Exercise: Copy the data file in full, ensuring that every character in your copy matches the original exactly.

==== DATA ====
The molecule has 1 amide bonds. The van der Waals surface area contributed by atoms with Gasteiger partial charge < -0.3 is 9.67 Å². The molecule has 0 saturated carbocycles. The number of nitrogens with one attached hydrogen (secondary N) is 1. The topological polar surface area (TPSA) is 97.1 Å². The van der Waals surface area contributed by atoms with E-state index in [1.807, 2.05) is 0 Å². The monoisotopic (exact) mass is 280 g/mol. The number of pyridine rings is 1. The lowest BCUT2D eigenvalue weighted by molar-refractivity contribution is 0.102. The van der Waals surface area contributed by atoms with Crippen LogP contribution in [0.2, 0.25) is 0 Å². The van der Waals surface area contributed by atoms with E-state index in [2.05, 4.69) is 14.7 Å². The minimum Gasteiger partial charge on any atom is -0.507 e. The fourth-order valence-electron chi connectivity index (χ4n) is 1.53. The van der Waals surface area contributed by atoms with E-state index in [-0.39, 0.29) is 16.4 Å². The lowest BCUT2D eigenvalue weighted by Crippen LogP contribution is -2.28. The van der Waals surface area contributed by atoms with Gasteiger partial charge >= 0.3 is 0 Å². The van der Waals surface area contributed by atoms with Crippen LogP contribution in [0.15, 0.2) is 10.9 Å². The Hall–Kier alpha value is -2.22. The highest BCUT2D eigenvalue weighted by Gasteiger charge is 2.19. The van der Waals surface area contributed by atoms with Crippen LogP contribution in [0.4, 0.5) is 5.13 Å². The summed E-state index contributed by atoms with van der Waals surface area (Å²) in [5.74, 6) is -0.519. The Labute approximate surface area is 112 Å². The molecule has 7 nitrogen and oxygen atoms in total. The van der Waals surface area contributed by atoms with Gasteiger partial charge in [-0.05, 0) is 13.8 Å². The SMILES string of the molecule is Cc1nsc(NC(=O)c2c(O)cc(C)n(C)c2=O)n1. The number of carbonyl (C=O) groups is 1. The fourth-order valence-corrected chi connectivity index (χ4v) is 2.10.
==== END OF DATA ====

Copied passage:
The molecule has 1 amide bonds. The van der Waals surface area contributed by atoms with Gasteiger partial charge < -0.3 is 9.67 Å². The molecule has 0 saturated carbocycles. The number of nitrogens with one attached hydrogen (secondary N) is 1. The topological polar surface area (TPSA) is 97.1 Å². The van der Waals surface area contributed by atoms with E-state index in [1.807, 2.05) is 0 Å². The monoisotopic (exact) mass is 280 g/mol. The number of pyridine rings is 1. The lowest BCUT2D eigenvalue weighted by molar-refractivity contribution is 0.102. The van der Waals surface area contributed by atoms with Crippen LogP contribution in [0.2, 0.25) is 0 Å². The van der Waals surface area contributed by atoms with E-state index in [2.05, 4.69) is 14.7 Å². The minimum Gasteiger partial charge on any atom is -0.507 e. The fourth-order valence-electron chi connectivity index (χ4n) is 1.53. The van der Waals surface area contributed by atoms with E-state index in [-0.39, 0.29) is 16.4 Å². The lowest BCUT2D eigenvalue weighted by Crippen LogP contribution is -2.28. The van der Waals surface area contributed by atoms with Gasteiger partial charge >= 0.3 is 0 Å². The van der Waals surface area contributed by atoms with Crippen LogP contribution in [0.15, 0.2) is 10.9 Å². The Hall–Kier alpha value is -2.22. The highest BCUT2D eigenvalue weighted by Gasteiger charge is 2.19. The van der Waals surface area contributed by atoms with Crippen LogP contribution in [0.4, 0.5) is 5.13 Å². The summed E-state index contributed by atoms with van der Waals surface area (Å²) in [5.74, 6) is -0.519. The Labute approximate surface area is 112 Å². The molecule has 7 nitrogen and oxygen atoms in total. The van der Waals surface area contributed by atoms with Gasteiger partial charge in [-0.05, 0) is 13.8 Å². The SMILES string of the molecule is Cc1nsc(NC(=O)c2c(O)cc(C)n(C)c2=O)n1. The number of carbonyl (C=O) groups is 1. The fourth-order valence-corrected chi connectivity index (χ4v) is 2.10.